Judge Brendan Shannon of the U.S. Bankruptcy Court for the District of Delaware last week approved the sale of Digital Domain Media Group, the special effects company founded by James Cameron, following one of the fastest distressed m&a transactions ever in a Chapter 11 case. The auction, held only 10 days after the petition date, nevertheless resulted in robust bidding and resulted in a purchase price of $30.2 million, double the $15 million offer of the initial bidder.
Prior to this case, most corporate bankruptcy professionals probably were of the view that a fast sale of a company in Chapter 11 could take place only in the most unique circumstances, such as were seen in Lehman Brothers and General Motors. Because of the size and complexity of those enterprises, and the potential ramifications of their failure on the U.S. economy and global financial markets, the consensus for the past few years has been that those cases were outliers with fact patterns almost certain not to be repeated.
Digital Domain Media, on the other hand, its cutting edge technology notwithstanding, is a fairly standard business enterprise, and not a particularly large one at that. Judge Shannon unsurprisingly was highly skeptical of Digital Domain Media’s request, telling its counsel that they would need to present evidence “that I don’t know that I’ve ever seen”. However, Digital Domain Media succeeded in showing that the company faced an immediate shutdown (and the loss of nearly 700 jobs) if the expedited sale were not approved. Credible testimony was presented to the effect that the film studios for whom Digital Domain Media provided digital services were at risk of millions of dollars of losses from any production delays, and would immediately pull their work from Digital Domain Media if an immediate sale did not take place.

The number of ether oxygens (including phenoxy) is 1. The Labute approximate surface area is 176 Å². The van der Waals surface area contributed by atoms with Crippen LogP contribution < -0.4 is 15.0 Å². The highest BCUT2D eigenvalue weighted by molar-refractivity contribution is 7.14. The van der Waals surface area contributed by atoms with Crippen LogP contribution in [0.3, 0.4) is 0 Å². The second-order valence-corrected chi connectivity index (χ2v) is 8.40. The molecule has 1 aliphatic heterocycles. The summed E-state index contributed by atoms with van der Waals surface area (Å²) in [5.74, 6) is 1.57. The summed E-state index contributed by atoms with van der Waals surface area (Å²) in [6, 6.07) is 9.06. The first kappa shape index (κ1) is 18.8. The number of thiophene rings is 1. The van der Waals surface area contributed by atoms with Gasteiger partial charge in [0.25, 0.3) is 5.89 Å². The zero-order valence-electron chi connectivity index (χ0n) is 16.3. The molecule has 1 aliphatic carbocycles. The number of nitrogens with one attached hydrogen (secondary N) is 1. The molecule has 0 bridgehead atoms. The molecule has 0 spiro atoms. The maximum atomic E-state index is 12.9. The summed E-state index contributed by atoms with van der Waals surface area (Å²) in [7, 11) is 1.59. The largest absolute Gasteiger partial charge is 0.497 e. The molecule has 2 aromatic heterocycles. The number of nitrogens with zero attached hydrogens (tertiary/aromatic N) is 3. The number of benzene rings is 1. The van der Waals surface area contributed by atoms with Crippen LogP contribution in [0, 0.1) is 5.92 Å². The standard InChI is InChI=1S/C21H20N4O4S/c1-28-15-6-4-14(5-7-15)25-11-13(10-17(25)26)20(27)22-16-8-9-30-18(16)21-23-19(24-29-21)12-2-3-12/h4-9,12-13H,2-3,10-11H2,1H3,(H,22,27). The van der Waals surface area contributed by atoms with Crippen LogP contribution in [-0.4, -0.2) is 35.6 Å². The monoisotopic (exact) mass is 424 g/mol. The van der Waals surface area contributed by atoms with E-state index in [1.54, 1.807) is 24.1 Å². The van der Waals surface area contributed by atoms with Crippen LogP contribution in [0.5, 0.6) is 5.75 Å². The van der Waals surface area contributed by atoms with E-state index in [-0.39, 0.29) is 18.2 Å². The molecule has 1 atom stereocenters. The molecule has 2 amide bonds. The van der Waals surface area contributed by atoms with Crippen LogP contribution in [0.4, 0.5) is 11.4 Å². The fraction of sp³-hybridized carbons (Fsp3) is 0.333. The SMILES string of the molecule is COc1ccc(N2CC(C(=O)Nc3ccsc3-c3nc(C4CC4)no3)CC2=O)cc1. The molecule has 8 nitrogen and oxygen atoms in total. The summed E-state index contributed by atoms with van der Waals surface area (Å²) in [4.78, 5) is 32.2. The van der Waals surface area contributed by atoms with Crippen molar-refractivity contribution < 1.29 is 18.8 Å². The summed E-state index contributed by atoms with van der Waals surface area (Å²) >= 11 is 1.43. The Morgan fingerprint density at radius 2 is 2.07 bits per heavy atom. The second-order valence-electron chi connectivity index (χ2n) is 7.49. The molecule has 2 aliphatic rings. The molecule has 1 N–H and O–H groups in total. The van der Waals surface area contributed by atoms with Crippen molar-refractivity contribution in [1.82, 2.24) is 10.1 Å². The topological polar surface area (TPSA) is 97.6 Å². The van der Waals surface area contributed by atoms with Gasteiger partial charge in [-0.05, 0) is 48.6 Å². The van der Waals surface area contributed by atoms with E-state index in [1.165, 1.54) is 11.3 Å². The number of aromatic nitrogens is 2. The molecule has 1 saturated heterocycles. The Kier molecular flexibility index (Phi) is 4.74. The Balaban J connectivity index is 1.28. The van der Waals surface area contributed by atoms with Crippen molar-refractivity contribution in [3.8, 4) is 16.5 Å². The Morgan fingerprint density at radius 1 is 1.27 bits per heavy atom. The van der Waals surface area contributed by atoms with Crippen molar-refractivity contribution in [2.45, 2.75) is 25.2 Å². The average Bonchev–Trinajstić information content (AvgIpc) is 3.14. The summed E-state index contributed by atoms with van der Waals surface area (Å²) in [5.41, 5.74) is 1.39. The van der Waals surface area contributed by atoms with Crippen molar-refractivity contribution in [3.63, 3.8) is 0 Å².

All Chapter 11 professionals are highly familiar with working to save “melting ice cube” companies. Digital Domain Media demonstrates that a sale of a business in a matter of days following the petition date need not be predicated upon national or global financial Armageddon, but rather can possibly take place with respect to an ordinary business enterprise upon a credible showing of loss of value and jobs.